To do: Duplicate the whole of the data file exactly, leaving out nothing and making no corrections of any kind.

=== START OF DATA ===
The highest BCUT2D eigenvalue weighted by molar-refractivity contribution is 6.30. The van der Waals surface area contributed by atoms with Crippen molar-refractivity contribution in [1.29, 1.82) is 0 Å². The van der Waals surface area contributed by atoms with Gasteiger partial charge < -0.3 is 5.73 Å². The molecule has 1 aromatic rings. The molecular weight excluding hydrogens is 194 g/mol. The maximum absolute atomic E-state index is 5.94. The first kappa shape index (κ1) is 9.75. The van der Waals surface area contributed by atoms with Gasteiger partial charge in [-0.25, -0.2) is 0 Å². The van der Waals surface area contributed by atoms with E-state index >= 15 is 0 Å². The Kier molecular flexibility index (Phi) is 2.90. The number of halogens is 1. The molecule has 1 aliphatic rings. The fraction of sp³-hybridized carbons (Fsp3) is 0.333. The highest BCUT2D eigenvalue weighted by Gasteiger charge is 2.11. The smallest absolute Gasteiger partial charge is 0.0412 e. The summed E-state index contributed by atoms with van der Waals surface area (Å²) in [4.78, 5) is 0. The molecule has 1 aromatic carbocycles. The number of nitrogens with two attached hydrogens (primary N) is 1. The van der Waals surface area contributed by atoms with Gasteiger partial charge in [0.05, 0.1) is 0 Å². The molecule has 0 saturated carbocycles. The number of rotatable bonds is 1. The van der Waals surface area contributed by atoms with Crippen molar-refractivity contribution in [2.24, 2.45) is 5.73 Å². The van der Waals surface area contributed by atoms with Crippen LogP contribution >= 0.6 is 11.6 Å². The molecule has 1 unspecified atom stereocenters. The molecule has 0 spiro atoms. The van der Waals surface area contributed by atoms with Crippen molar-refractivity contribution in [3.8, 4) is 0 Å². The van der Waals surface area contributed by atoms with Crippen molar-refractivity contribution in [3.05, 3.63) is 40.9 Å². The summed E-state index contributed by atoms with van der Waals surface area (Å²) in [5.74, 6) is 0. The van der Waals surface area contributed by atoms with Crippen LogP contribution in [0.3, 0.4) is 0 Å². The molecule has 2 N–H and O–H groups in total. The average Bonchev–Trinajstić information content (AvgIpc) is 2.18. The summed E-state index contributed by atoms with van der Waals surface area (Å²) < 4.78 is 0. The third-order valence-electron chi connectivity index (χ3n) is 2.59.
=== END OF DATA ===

The highest BCUT2D eigenvalue weighted by molar-refractivity contribution is 6.30. The van der Waals surface area contributed by atoms with Crippen molar-refractivity contribution in [1.29, 1.82) is 0 Å². The van der Waals surface area contributed by atoms with Gasteiger partial charge < -0.3 is 5.73 Å². The molecule has 1 aromatic rings. The molecular weight excluding hydrogens is 194 g/mol. The maximum absolute atomic E-state index is 5.94. The first kappa shape index (κ1) is 9.75. The van der Waals surface area contributed by atoms with Gasteiger partial charge in [-0.25, -0.2) is 0 Å². The van der Waals surface area contributed by atoms with E-state index >= 15 is 0 Å². The Kier molecular flexibility index (Phi) is 2.90. The number of halogens is 1. The molecule has 1 aliphatic rings. The fraction of sp³-hybridized carbons (Fsp3) is 0.333. The highest BCUT2D eigenvalue weighted by Gasteiger charge is 2.11. The smallest absolute Gasteiger partial charge is 0.0412 e. The summed E-state index contributed by atoms with van der Waals surface area (Å²) in [4.78, 5) is 0. The molecule has 1 aromatic carbocycles. The number of nitrogens with two attached hydrogens (primary N) is 1. The van der Waals surface area contributed by atoms with Gasteiger partial charge in [0.05, 0.1) is 0 Å². The molecule has 0 saturated carbocycles. The number of rotatable bonds is 1. The van der Waals surface area contributed by atoms with Crippen molar-refractivity contribution in [2.24, 2.45) is 5.73 Å². The van der Waals surface area contributed by atoms with Crippen LogP contribution >= 0.6 is 11.6 Å². The molecule has 1 unspecified atom stereocenters. The molecule has 0 spiro atoms. The van der Waals surface area contributed by atoms with Crippen molar-refractivity contribution in [3.8, 4) is 0 Å². The van der Waals surface area contributed by atoms with Crippen molar-refractivity contribution in [3.05, 3.63) is 40.9 Å². The summed E-state index contributed by atoms with van der Waals surface area (Å²) in [5.74, 6) is 0. The van der Waals surface area contributed by atoms with Crippen LogP contribution in [0.3, 0.4) is 0 Å². The molecule has 2 N–H and O–H groups in total. The average Bonchev–Trinajstić information content (AvgIpc) is 2.18. The summed E-state index contributed by atoms with van der Waals surface area (Å²) < 4.78 is 0. The third-order valence-electron chi connectivity index (χ3n) is 2.59.